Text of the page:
I have a central web-server (Node.js) and also have several client machines (also running Node). These clients are going to be pushing data into the web-server and so, for security, the clients will initially register with the main server - generate it's own unique SSL private/public keys and store the public key on the server.
Now, after the registration, every time a client tries to communicate with the server, it needs to present it's Public key(?) to authenticate itself.
I am trying to understand how to go about this. Should I store the contents of all the public keys of the clients in a regular database collection?
How do I actually make the clients "present" their certificates along with their data? I've seen a few packages like client-certificate-auth but I don't think this will help me for my use-case.
EDIT: I forgot to mention, I will be communicating over HTTPS (port 443) so I think that takes care of the actual security part. I just want to make sure that no rogue, unregistered client pushes data into the server using pub/private encryption / SSL certs.
If you're going down this path, use the Subtle Crypto API. Most likely, you shouldn't be doing this.
During authentication, the client says what it's public key is by some unique identifier associated with it's public key, e.g. id or common name or user name.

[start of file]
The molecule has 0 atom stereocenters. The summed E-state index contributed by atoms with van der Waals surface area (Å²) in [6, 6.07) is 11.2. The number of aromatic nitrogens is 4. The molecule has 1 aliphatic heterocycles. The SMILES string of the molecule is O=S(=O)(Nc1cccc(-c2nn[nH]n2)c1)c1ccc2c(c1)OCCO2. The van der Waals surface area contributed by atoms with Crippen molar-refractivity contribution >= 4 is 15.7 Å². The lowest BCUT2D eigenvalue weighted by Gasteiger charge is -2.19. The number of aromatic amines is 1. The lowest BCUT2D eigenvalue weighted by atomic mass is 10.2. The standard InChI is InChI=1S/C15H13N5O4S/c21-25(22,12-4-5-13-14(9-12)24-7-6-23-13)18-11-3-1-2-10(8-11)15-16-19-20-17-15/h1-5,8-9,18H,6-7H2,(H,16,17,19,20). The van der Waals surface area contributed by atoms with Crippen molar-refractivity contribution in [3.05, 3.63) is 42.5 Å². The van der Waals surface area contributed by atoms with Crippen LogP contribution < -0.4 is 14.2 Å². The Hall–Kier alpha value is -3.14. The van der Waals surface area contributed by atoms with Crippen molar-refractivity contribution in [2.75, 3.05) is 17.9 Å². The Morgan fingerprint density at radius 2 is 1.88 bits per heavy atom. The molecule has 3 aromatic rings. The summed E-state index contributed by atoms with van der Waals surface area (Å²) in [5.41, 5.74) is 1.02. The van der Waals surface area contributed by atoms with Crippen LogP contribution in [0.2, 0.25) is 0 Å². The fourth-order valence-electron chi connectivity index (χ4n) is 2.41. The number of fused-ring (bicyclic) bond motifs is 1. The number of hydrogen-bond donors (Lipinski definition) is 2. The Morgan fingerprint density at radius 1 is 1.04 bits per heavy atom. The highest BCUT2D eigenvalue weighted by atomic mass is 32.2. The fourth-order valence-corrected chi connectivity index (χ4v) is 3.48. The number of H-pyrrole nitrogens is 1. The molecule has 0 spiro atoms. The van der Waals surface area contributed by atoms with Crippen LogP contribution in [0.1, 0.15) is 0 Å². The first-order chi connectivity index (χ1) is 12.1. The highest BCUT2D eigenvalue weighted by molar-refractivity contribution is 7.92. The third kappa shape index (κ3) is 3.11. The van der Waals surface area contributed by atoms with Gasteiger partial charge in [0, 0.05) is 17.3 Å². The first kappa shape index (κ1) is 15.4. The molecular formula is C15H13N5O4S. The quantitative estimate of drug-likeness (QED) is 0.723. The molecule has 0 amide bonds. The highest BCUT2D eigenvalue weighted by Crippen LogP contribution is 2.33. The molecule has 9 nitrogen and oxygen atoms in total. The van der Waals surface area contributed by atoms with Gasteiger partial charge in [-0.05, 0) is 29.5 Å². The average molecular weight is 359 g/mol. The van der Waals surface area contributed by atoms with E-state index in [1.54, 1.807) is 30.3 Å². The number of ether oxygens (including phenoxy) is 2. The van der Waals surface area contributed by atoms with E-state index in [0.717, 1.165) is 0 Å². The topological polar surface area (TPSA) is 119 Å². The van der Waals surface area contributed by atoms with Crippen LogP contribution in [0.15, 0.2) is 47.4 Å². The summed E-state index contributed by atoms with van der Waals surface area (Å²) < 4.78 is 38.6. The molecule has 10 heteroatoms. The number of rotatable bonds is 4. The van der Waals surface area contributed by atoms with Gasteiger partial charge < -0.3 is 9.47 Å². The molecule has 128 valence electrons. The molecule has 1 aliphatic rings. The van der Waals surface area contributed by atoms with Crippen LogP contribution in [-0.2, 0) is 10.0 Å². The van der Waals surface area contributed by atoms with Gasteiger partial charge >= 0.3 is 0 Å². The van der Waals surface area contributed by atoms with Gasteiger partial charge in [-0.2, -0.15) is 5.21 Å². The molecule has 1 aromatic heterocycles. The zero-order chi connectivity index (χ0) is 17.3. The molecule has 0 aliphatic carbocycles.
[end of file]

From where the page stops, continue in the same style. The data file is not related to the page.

The server then issues a challenge with a message payload encrypted with the client's public key.
The user decrypts the message with his private key, and then responds with the correct decrypted response.
This provides no security, you will have to perform this over an already established SSL connection.
It is an alternative to the traditional cookie and session token, and it's just different, harder, and not better.
The private key never arrives at the server at any time. The client does not encrypt using it's private key, that's not how public-key cryptography works.
It can however send a digital signature, and the server can verify that. That is an alternative to a unique identifier; make sure you specify a true and sufficiently long nonce to sign though.
To perform a digital signature challenge, the server sends a challenge string to the client, the client signs the challenge using it's private key and responds to the server, the server then verifies the signature using the public key. The public key must be part of the signature, and the server will have to know to trust the public key, so it'll have to have a way to look it up quickly.
Another alternative is to rely on the knowledge of the user in setting up their own client certificates, in which case
passport-client-cert as mentioned in Paul's answer can handle that.